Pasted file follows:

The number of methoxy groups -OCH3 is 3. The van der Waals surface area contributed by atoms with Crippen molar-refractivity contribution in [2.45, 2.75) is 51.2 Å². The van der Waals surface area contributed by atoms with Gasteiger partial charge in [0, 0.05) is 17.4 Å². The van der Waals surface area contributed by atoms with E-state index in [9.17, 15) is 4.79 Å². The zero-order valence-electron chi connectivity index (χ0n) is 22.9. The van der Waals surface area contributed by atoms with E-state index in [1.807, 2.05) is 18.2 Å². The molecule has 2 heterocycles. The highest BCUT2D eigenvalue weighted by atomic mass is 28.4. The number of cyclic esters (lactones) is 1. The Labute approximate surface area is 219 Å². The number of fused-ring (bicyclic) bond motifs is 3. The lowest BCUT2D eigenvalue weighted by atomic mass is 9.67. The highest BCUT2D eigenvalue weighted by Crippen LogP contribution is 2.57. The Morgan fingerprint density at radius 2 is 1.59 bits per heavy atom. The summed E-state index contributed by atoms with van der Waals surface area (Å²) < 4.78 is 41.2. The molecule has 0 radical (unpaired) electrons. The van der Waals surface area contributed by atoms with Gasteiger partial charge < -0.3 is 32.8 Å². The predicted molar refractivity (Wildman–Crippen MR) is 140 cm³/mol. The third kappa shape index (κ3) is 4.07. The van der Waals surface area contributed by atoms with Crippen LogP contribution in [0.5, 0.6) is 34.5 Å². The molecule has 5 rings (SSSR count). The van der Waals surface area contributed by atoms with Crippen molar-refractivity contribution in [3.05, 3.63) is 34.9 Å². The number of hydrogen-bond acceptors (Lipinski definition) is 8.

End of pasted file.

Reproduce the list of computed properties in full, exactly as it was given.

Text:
The number of methoxy groups -OCH3 is 3. The van der Waals surface area contributed by atoms with Crippen molar-refractivity contribution in [2.45, 2.75) is 51.2 Å². The van der Waals surface area contributed by atoms with Gasteiger partial charge in [0, 0.05) is 17.4 Å². The van der Waals surface area contributed by atoms with E-state index in [9.17, 15) is 4.79 Å². The zero-order valence-electron chi connectivity index (χ0n) is 22.9. The van der Waals surface area contributed by atoms with E-state index in [1.807, 2.05) is 18.2 Å². The molecule has 2 heterocycles. The highest BCUT2D eigenvalue weighted by atomic mass is 28.4. The number of cyclic esters (lactones) is 1. The Labute approximate surface area is 219 Å². The number of fused-ring (bicyclic) bond motifs is 3. The lowest BCUT2D eigenvalue weighted by atomic mass is 9.67. The highest BCUT2D eigenvalue weighted by Crippen LogP contribution is 2.57. The Morgan fingerprint density at radius 2 is 1.59 bits per heavy atom. The summed E-state index contributed by atoms with van der Waals surface area (Å²) < 4.78 is 41.2. The molecule has 0 radical (unpaired) electrons. The van der Waals surface area contributed by atoms with Gasteiger partial charge < -0.3 is 32.8 Å². The predicted molar refractivity (Wildman–Crippen MR) is 140 cm³/mol. The third kappa shape index (κ3) is 4.07. The van der Waals surface area contributed by atoms with Crippen LogP contribution in [0.5, 0.6) is 34.5 Å². The molecule has 5 rings (SSSR count). The van der Waals surface area contributed by atoms with Crippen molar-refractivity contribution in [3.05, 3.63) is 34.9 Å². The number of hydrogen-bond acceptors (Lipinski definition) is 8.